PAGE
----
Scenic USA - Arizona
Each day Scenic USA presents a new and interesting photo feature from somewhere in the United States. Chosen from a wide variety
of historic sites, city scenes, backcountry byways, points of interest and America's best parklands, this site offers the viewer hundreds
of unique vacation destinations and photographic subjects. Each feature is coupled with a brief explanation. For further detailed
information, links to other sites are provided, but are never to be considered an endorsement.
This classic desert view, spread across a Rincon Mountain backdrop, captures a mature saguaro cactus at sunrise in a stark silhouette. An icon of the Sonoran Desert, the saguaro makes such a striking sight; one that most photographers would love to add to their portfolio.
Just east of Tucson, desert visitors find the Rincon Mountain District of the Saguaro National Park (Saguaro East) the larger and more remote of two separate sections of the park. A short Cactus Forest Drive loops over a hilly landscape, giving a short intro to the 60,000 acre parkland. While the short Desert Ecology Trail and Cactus Forest Trail are built for the casual park visitor, the challenging Tanque Verde Trail cuts diagonally across the park, connecting with a web of trails that encircle the Manning Campground. Although no drive-up camping sites exist in the park, a half dozen backcountry sites are found spread throughout the park.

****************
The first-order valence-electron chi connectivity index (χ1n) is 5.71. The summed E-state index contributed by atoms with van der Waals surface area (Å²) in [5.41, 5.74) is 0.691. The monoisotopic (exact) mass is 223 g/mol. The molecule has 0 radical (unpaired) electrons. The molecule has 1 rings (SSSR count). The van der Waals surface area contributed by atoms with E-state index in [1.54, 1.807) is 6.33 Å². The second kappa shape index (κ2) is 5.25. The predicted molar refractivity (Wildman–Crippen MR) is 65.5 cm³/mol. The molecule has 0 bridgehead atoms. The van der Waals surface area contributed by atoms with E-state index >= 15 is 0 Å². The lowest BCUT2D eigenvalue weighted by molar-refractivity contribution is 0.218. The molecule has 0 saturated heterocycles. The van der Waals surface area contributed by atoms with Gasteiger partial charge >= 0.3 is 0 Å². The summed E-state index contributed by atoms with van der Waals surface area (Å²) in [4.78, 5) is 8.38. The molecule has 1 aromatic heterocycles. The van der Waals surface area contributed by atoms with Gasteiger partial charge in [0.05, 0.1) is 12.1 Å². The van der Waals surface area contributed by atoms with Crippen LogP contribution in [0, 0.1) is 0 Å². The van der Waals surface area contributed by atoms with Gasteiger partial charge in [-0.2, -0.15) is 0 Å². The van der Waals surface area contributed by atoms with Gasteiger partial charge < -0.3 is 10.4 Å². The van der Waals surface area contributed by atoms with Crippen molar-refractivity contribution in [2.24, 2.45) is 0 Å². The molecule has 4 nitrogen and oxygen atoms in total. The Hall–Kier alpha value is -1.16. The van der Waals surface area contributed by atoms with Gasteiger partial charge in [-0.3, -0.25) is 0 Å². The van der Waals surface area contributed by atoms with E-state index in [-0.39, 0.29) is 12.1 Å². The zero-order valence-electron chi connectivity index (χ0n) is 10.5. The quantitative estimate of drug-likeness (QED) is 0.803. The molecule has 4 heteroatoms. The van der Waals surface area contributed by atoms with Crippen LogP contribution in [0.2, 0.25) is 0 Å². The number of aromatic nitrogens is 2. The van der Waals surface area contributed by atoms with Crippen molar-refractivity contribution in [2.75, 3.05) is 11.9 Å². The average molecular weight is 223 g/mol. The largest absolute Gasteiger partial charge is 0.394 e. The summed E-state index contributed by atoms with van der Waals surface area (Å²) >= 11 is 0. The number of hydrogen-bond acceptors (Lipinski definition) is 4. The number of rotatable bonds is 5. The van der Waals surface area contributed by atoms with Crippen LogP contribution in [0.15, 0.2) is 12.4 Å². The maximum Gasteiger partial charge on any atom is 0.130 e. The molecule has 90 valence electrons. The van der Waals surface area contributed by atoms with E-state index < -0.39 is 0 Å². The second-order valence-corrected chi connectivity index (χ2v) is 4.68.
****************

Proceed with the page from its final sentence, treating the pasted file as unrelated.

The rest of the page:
Once backcountry permits are obtained, some 120 miles of hiking trails offer a peaceful look at the park. You'll not find the giant saguaro cactus at high altitudes, but an aging forest lies at the base of the Rincon Mountains. Few people experience this part of the Sonoran wilderness, but those willing to hike or follow trails on horseback, will find the desert is filled with life. Along with desert cacti and other desert plants and shrubs, the majestic Rincon Mountains are wooded in scrub oak, and forests of Douglas fir and ponderosa pine. After sundown the desert springs to life with various desert animals, including bats, coyotes, javelinas and bobcats. When the desert cools the animals begin their prowl for food. During the day, the cactus wren, western kingbirds and American kestrels seem unaffected by the heat.
The park is open every day of the year, but most agree that early spring, from March through May, is the best time to visit. Aside from cooler weather, desert plants put on their show of springtime blossoms, while the giant saguaro typically waits on late May and early June to display its showy flowers.
Copyright © 2013 Benjamin Prepelka
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